Officially, dogs have served with Marines in battle since World War II. A new temporary exhibit, "War Dogs: Never Above You, Never Below You, Always Beside You" at the National Museum of the Marine Corps spotlights and honors the important role these four-legged warriors serve.

Opening May 18, the exhibit combines sculptures by artist James Mellick with combat art from the collections of the National Museum of the Marine Corps, the United States Coast Guard and the United States Navy, along with artifacts related to Marine Corps working dogs. Mellick’s creations, carved from wood, are symbolic of the sacrifices made by canine and human warriors alike.

“I am moved by the physical and emotional sacrifice by the men and women of the United States military,” said Mellick. “Contemporary medical technology and triage in the field has more veterans surviving with injuries that would have been fatal in previous wars. In my limited and small way, I want to pay tribute to the soldiers who served with great sacrifice by creating the sculptural allegory of wounded warrior dogs who were the soldier’s best friend and companion in battle.”

The 28 pieces of combat art depict dogs at work around the globe from WWII in the Pacific all the way to the wars in Iraq and Afghanistan. Artifacts that tell specific stories of Marine Corps dogs and handlers round out this tribute to the loyalty, bravery and sacrifices of the warfighter’s “best friend.”

“The art consists of finished works, but also of importance is the quick sketches that capture the moments of Marine and their K-9 companions at work that further enhance the story of the role of these teams during a time of conflict,” Joan Thomas, NMMC Art Curator said. “Our goal was to show the dogs and their handlers engaged in their work, while Mr. Mellicks amazing wood-carved wounded dogs portray the wounds suffered by our armed forces, which include our working dogs.”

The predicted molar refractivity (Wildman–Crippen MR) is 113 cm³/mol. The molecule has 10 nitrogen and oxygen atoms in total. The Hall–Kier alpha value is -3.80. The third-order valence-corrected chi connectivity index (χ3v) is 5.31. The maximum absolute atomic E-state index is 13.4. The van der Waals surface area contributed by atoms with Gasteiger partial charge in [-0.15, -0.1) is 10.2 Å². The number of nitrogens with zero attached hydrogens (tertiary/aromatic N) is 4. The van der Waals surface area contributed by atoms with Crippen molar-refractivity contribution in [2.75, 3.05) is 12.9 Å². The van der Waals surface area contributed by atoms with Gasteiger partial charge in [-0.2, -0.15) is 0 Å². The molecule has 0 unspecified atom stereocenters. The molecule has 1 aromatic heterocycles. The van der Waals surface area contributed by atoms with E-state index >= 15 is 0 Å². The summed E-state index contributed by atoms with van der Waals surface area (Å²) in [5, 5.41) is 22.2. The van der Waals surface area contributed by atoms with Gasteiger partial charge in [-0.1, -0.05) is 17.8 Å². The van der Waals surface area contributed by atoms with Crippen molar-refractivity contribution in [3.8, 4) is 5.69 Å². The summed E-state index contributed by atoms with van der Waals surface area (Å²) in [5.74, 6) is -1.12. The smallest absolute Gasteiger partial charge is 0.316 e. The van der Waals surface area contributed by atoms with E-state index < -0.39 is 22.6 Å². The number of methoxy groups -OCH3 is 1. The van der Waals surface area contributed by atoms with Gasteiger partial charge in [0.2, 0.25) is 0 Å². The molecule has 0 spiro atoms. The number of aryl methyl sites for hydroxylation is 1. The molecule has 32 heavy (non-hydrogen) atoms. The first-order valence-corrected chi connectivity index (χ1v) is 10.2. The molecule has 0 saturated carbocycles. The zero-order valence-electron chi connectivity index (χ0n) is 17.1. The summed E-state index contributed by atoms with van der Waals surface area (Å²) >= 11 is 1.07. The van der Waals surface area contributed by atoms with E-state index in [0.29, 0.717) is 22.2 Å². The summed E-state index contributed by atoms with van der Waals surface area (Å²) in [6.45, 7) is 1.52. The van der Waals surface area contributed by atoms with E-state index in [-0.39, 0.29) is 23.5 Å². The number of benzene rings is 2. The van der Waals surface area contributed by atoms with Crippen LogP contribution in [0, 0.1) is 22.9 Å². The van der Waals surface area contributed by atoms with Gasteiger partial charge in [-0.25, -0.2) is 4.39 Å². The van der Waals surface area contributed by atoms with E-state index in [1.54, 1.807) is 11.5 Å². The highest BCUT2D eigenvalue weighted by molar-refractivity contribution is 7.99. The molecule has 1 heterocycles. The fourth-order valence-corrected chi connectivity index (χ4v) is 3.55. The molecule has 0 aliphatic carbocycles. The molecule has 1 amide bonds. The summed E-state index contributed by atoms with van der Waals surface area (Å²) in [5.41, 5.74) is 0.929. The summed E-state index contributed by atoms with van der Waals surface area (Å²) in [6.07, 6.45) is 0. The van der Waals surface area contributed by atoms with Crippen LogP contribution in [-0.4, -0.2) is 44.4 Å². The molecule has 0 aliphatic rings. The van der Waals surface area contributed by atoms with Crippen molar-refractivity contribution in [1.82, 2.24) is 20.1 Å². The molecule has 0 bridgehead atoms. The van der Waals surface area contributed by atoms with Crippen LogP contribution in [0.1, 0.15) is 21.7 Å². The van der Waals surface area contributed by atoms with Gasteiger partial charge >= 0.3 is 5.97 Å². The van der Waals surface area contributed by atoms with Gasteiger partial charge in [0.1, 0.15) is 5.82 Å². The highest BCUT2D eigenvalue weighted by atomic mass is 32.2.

One of Mellick’s sculptures in the show represents Lucca, a Marine Corps war dog. She conducted more than 400 missions during two deployments to Iraq and one to Afghanistan. One of those missions cost Lucca her leg and severe burns but there were never human casualties under her watch. Marine Corps dog handler Chris Willingham worked with Lucca and then adopted her upon her retirement. He knows firsthand the bond between the human and canine warrior.

“Dogs have faithfully served our country since World War II and are directly responsible for saving countless lives. The War Dogs exhibition is bigger than the dog teams who are represented and will help educate the public and bring awareness to the service and sacrifice of our military working dogs and their handler,” Willingham says of the show.

There are also items used by war dogs and their handlers since WWII on display in the show. From dog uniforms to canine medical kits and Purple Hearts, these items help tell the story of our Nation’s four-legged heroes.

While the artifacts tell part of the story, the artwork paints a more complete picture. The 28 pieces depict the most menacing war dog to goggled high-flying dogs to sleeping warriors and keen detectives.

The May 18 official opening for “War Dogs: Never Above You, Never Below You, Always Beside You” offers visitors a chance to meet active working dogs and their handlers, as well as Jim Mellick and other artists whose work is featured in the show.

'War Dogs' will be on display in the Museum’s Combat Art Gallery through September.

For more information, visit Admission to the National Museum of the Marine Corps in Triangle is always free.


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